BASics

Code
PHIL-SHU 130 1 (22925)

Instructors

Time and Place
Room 825, Wednesdays 6:00pm–9:00pm

Assessment
Integrity

It is a condition of passing this course that students read and adhere to the NYU Shanghai policy on academic integrity as described in the current NYU Shanghai Academic Bulletin.

Schedule

Week 1: Descartes (Wednesday 24 January)

  • Jessica RiskinThe Restless Clock: A History of the Centuries-Long Argument over What Makes Living Things Tick, University of Chicago Press, Chicago, 2016, Introduction and Chapter 2, pp. 1–10 and pp. 44–76.
  • [Recommended] René DescartesPrinciples of Philosophy, 1644, selections; and Description of the Human Body, 1664, selections. Translations from John Cottingham, Robert Stoothoff and Dugald Murdoch (Eds), The Philosophical Writings of Descartes, Cambridge University Press, Cambridge, 1985, pp. 223–247; and pp. 314–324. [PDF] [PDF]

Week 2: Leibniz (Wednesday 31 January)

  • Jessica RiskinThe Restless Clock: A History of the Centuries-Long Argument over What Makes Living Things Tick, University of Chicago Press, Chicago, 2016, Introduction and Chapter 2, pp. 1–10 and pp. 44–76.
  • Gottfried Wilhelm Leibniz, The Principles of Philosophy, or The Monadology, 1714. Translation from Roger Ariew and Daniel Garber (Eds), G. W. Leibniz: Philosophical Essays, Hackett, Indianapolis, 1989, pp. 213–225. [PDF]
  • [Recommended] Gottfried Wilhelm Leibniz, A New System of the Nature and Communication of Substances, and of the Union of the Soul and Body, 1695. Translation from Roger Ariew and Daniel Garber (Eds), G. W. Leibniz: Philosophical Essays, Hackett, Indianapolis, 1989, pp. 138–145. [PDF]
  • [Recommended] Elizabeth GroszThe Incorporeal: Ontology, Ethics, and the Limits of Materialism, Columbia University Press, New York, 2017, Chapter 2, pp. 54–91. [PDF]

Week 3: Kant (Wednesday 7 February)

  • Jessica RiskinThe Restless Clock: A History of the Centuries-Long Argument over What Makes Living Things Tick, University of Chicago Press, Chicago, 2016, Chapter 6, pp. 189–213.
  • Immanuel Kant, Critique of Judgement, 1790, §§61–68. Translation from James Creed Meredith and Nicholas Walker (Eds), Critique of Judgement, Oxford University Press, Oxford, 2007, pp. 185–212. [PDF]
  • [Recommended] Mary Wollstonecraft ShelleyFrankenstein; or, The Modern Prometheus, Lackington, Hughes, Harding, Mavor, & Jones, London, 1818. [PDF]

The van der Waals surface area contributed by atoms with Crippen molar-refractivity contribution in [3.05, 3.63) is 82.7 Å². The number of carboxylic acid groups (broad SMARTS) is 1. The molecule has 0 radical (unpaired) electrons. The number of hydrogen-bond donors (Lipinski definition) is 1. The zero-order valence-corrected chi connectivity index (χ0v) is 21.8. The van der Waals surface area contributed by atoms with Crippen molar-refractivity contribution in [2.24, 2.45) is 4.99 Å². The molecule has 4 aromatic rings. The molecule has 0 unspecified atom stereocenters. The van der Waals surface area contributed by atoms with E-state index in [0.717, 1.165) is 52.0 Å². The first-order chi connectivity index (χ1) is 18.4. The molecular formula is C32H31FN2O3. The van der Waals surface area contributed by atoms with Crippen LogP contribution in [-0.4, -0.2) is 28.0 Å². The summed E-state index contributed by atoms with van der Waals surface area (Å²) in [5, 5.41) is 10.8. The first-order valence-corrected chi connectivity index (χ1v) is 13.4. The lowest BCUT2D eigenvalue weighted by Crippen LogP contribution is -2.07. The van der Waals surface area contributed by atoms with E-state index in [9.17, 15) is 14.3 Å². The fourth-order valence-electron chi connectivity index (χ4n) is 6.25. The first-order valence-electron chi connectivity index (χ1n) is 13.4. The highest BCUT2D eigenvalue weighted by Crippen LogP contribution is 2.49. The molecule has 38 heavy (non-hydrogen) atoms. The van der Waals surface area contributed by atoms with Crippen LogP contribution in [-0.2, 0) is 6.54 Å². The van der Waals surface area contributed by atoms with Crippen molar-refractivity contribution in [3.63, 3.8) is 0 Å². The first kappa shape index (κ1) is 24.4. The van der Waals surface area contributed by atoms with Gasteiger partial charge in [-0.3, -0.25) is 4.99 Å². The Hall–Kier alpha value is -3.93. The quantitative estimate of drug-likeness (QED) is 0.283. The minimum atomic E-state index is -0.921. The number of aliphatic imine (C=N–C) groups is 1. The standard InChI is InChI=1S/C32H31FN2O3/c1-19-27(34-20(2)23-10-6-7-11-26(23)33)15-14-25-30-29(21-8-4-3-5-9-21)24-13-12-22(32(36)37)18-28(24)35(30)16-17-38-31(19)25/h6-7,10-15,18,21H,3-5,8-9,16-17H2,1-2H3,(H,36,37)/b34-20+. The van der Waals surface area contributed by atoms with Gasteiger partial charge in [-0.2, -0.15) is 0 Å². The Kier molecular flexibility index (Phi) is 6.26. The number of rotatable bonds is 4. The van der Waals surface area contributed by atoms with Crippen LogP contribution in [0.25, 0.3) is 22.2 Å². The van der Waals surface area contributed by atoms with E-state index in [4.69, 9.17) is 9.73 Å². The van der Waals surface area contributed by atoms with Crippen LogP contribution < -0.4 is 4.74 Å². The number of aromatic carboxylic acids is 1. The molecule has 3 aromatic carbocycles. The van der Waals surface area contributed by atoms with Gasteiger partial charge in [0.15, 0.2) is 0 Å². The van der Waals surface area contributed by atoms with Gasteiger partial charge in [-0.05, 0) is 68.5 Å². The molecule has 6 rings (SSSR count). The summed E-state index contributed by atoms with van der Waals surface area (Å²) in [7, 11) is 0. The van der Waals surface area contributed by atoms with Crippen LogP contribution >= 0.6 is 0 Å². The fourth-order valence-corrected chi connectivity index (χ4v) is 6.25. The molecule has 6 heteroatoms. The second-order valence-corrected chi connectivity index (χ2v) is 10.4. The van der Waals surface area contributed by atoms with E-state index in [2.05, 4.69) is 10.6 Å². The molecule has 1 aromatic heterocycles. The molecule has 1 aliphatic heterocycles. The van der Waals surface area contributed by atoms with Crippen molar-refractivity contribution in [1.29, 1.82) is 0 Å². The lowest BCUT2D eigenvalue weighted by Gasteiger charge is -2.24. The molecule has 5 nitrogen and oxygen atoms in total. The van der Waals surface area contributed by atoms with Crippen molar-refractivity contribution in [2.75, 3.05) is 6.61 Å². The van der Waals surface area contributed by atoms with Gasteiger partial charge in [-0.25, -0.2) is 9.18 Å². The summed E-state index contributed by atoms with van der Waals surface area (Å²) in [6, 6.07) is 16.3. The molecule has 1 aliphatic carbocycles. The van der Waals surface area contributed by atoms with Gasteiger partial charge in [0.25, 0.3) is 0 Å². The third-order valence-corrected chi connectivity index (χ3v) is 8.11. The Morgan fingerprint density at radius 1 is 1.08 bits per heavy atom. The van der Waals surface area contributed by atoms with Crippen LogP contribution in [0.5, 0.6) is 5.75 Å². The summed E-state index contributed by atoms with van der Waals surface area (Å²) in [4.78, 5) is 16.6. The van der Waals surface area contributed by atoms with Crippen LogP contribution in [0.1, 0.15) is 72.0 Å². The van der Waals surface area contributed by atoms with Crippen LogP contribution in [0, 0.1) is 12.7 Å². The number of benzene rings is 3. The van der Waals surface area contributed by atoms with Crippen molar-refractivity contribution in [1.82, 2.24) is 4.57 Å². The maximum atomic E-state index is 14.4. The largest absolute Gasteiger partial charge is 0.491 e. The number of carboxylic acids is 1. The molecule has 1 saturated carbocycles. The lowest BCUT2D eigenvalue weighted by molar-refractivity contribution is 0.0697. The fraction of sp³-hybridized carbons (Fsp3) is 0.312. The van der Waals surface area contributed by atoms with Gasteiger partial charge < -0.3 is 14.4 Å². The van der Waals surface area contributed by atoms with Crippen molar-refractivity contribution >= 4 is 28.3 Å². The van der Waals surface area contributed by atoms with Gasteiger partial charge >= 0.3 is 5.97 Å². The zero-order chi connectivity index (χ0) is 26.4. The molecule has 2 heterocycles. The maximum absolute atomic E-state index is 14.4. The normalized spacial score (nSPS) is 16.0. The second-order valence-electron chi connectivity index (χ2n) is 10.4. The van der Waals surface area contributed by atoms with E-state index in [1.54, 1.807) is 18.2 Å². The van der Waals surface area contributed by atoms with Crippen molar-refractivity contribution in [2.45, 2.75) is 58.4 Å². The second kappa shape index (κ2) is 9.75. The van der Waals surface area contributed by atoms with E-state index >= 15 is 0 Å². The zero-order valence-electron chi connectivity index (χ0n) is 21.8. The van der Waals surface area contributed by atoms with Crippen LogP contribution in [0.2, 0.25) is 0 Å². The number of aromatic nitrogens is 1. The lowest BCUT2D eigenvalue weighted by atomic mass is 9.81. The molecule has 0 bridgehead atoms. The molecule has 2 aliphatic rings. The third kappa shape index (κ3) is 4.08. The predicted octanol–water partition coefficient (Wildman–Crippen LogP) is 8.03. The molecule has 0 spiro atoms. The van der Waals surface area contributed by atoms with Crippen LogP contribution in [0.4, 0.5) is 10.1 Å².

Week 4: Darwin (Wednesday 14 February)

  • Jessica RiskinThe Restless Clock: A History of the Centuries-Long Argument over What Makes Living Things Tick, University of Chicago Press, Chicago, 2016, Chapter 6, pp. 214–249.

Week 5: Disenchantment (Wednesday 28 February)

  • Jason A. Josephson-Storm, The Myth of Disenchantment: Magic, Modernity, and the Birth of the Human Sciences, University of Chicago Press, Chicago, 2017, Introduction, pp 1–21. [Library] [PDF]
  • Jeremy Stolow (Ed), Deus in Machina: Religion, Technology, and the Things in Between, Fordham University Press, New York, 2013, Introduction, pp. 1–22. [PDF]
  • [Recommended] Jeffrey SconceHaunted Media: Electronic Presence from Telegraphy to Television, Duke University Press, Durham NC, 2000.

Week 6: Disenchantment and Time (Wednesday 7 March)

  • Jason A. Josephson-Storm, The Myth of Disenchantment: Magic, Modernity, and the Birth of the Human Sciences, University of Chicago Press, Chicago, 2017, Conclusion, pp 302–316. [Library] [PDF]
  • Wolfgang Ernst, “Ticking Clock, Vibrating String: How Time Sense Oscillates Between Religion and Machine”, in Jeremy Stolow (Ed), Deus in Machina: Religion, Technology, and the Things in Between, Fordham University Press, New York, 2013, pp. 43–60. [PDF]
  • [Recommended] Norbert WienerGod and Golem, Inc.: A Comment on Certain Points where Cybernetics Impinges on Religion, MIT Press, Cambridge MA, 1964. [PDF]

Week 7: Technology and Time (Wednesday 14 March)

  • Peter Galison, Einstein’s Clocks, Poincaré’s Maps: Empires of Time, W. W. Norton, New York, 2003, Chapter 1, pp. 13–47.
  • Sean CarrollFrom Eternity to Here: The Quest for the Ultimate Theory of Time, Dutton, New York, 2010, Chapter 4, pp. 67–81. [PDF]

Week 8: Technology and Space (Wednesday 21 March)

  • Peter Galison, Einstein’s Clocks, Poincaré’s Maps: Empires of Time, W. W. Norton, New York, 2003, Chapter 3, pp. 84–155.
  • James W. Carey, “Technology and Ideology: The Case of the Telegraph”, in Prospects, Vol. 8, October 1983, pp. 303–325. [PDF]

Week 9: Midterm (Wednesday 28 March)

Week 10: Bioengineering (Wednesday 11 April)

Visiting professor: S. Matthew Liao.

  • S. Matthew Liao, “Selecting Children: The Ethics of Reproductive Genetic Engineering”, in Philosophy Compass, Vol. 3, No. 5, September 2008, pp. 1–19. [PDF]

Week 11: Artificial Intelligence (Wednesday 18 April)

  • Alan Turing, “Computing Machinery and Intelligence”, in Mind, Vol. 59, No. 236, October 1950, pp. 433-460. [PDF]
  • [Recommended] Ned Block, “Psychologism and Behaviorism”, in The Philosophical Review, Vol. 90, No. 1, April 1981, pp. 257–274. [PDF]

Week 12: Ethics and Artificial Intelligence (Wednesday 25 April)

  • Peter Railton, “Moral Learning: Conceptual Foundations and Normative Relevance”, in Cognition, Vol. 167, October 2017, pp. 172–190. [PDF]

Week 13: Reality and Virtual Reality (Wednesday 2 May)

Virtual visiting professor: David Chalmers.

Week 14: Recap (Wednesday 9 May)